Digital imaging in orthodontics
Imaging is a key tool in the practise of orthodontics, providing clinicians with a documented view of craniofacial and dental structures before, during and after treatment. Photography and dentistry are forever bonded in history by Alexander Wolcott, a New York City dentist who invented the camera in 1839 (Fig 2.1). In 1840, he opened the world’s first commercial photography studio, and this was also the year the world’s first dental journal was printed (Fig 2.2). In 1850, this same journal – the American Journal of Dental Science – published before-and-after photographs of a dental procedure, marking the birth of a new frontier in diagnosis and treatment planning1 (Fig 2.3A and B). The introduction of X-rays in 1895 further revolutionized orthodontics by allowing the visualization of hidden anatomy.
Figure 2.1 Alexander S. Wolcott’s patent model for a daguerreotype camera with concave reflector was the first US patent for a photographic invention. Image courtesy: National Museum of American History (historywired.si.edu/object.cfm?ID=462#)
Figure 2.2 The world’s first dental journal, The American Journal of Dental Sciences, published under the auspices of the American Society of Dental Surgeons. Image courtesy: The University of Michigan Dental Library
Figure 2.3 The very first before-and-after photographs of a dental procedure to be published: Article V, Resection of the left superior maxillary bone, by R. Thompson, M.D., Vol. X. 1849–50; 172–179. Image courtesy: The University of Michigan Dental Library
One hundred years later, digital imaging technology would resolve the limitations of film photo and radiograph records while paving the way for the three-dimensional (3D) data sets that are revolutionizing the practise of orthodontics. The digital format offers exponential benefits in terms of diagnostics and treatment planning capabilities: the ability to manipulate and enhance data, collect and collate data for the purpose of establishing norms, integrate with other digital data to create a composite patient profile and store, organize and share records instantly are some obvious advantages of digital imaging in comparison to film. Digital technology continues to advance at an alarming rate. In this chapter, we explore the applications of digital photography and radiography in orthodontics, and what this technology holds for the future.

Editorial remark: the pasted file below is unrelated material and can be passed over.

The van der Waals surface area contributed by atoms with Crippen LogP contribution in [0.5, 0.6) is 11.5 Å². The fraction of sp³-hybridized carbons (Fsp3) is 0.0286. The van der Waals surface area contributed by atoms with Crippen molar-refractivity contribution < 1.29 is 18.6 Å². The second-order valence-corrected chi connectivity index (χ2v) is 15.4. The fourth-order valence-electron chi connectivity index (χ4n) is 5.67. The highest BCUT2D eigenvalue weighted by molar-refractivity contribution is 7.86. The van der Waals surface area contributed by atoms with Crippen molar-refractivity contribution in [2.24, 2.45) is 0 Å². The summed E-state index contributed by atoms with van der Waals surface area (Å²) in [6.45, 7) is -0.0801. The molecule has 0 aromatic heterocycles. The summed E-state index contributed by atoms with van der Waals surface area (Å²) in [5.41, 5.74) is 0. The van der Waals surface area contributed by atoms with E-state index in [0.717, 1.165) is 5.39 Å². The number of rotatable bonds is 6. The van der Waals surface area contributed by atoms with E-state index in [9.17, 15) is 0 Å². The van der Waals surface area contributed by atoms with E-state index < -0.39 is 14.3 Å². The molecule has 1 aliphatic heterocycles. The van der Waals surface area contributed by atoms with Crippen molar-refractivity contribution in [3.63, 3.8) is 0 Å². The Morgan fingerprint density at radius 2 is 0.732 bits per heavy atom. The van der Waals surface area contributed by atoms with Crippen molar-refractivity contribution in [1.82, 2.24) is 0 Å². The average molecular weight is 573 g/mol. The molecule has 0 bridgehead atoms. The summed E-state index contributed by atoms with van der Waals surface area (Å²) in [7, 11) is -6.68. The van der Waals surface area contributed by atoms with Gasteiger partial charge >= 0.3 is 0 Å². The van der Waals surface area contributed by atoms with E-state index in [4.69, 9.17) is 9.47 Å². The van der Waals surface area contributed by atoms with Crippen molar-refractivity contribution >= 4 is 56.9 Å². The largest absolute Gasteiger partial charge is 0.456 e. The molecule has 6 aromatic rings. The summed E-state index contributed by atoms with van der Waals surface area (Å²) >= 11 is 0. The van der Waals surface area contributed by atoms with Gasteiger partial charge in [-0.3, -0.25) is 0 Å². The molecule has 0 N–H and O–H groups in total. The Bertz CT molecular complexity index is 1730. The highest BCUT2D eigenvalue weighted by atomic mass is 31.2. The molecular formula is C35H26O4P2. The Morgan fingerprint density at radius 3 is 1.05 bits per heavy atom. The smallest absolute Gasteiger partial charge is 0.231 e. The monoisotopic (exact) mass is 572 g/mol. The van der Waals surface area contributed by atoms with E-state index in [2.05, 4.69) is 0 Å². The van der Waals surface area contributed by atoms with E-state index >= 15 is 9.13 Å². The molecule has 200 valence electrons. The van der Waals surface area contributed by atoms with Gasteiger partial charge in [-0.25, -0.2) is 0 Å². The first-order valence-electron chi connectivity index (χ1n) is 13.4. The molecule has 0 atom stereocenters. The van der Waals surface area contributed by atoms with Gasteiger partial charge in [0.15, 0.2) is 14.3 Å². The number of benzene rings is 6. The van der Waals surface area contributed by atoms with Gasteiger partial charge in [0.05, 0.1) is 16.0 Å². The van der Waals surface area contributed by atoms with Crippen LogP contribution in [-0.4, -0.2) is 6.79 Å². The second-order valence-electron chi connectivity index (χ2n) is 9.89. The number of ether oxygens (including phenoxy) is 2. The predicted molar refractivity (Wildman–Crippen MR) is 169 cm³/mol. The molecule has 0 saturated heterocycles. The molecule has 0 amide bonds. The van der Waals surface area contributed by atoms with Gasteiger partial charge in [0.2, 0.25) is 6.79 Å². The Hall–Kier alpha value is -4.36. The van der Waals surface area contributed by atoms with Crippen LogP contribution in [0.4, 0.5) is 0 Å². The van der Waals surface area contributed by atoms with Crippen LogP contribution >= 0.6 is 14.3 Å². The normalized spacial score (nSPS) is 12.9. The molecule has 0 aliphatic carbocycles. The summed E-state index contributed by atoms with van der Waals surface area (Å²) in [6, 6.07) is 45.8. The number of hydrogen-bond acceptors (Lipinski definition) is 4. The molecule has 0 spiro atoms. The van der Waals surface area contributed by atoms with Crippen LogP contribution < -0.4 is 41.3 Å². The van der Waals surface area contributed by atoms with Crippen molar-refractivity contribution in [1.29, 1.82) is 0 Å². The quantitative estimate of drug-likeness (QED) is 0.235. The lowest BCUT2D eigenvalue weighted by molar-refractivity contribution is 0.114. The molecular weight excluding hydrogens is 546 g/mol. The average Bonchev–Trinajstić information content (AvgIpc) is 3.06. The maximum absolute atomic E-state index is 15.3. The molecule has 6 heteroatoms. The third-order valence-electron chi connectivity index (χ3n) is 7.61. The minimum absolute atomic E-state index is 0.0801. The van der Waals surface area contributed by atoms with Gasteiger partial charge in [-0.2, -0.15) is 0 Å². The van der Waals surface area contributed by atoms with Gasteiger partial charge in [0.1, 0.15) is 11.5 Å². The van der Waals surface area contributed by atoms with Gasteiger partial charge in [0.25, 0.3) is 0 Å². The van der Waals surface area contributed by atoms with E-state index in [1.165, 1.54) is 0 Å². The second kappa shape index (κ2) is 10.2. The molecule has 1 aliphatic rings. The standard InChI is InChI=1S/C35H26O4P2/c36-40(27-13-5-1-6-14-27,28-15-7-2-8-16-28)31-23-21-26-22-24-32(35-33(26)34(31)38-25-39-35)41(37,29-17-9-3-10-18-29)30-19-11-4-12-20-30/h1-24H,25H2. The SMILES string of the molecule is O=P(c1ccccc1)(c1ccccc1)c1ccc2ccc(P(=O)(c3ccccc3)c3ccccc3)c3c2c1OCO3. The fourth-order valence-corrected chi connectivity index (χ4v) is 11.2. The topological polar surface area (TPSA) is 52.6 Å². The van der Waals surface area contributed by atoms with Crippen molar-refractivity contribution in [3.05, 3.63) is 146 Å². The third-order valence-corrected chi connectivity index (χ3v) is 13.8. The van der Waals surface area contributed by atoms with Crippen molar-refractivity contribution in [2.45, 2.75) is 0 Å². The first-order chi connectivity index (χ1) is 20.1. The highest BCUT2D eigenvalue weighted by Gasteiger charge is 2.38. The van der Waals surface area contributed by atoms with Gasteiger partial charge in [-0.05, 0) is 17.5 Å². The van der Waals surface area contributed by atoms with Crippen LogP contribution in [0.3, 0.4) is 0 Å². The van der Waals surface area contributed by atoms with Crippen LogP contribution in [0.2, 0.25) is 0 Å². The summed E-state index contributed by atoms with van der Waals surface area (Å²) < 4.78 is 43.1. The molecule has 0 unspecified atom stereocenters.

An advantage of digital photographs over traditional film is the ability to take countless photos at no extra cost. This is especially significant when taking clinical photos at the initial exam, given that multiple choices of angles and poses give the clinician more information for evaluation. The other advantages of digital photos include immediate viewing of the images with an option for deletion, image integrity not compromised with age, dust or scratches, zero film processing costs and easy storage, retrieval, duplication and transmission.2 Staff can routinely take a standard set of facial and intraoral photographs in mere minutes. The images can then be reviewed on a computer monitor and, using simple image management software, can be quickly edited, cropped, aligned, rotated, saved and printed in only a few minutes3 (Fig 2.4).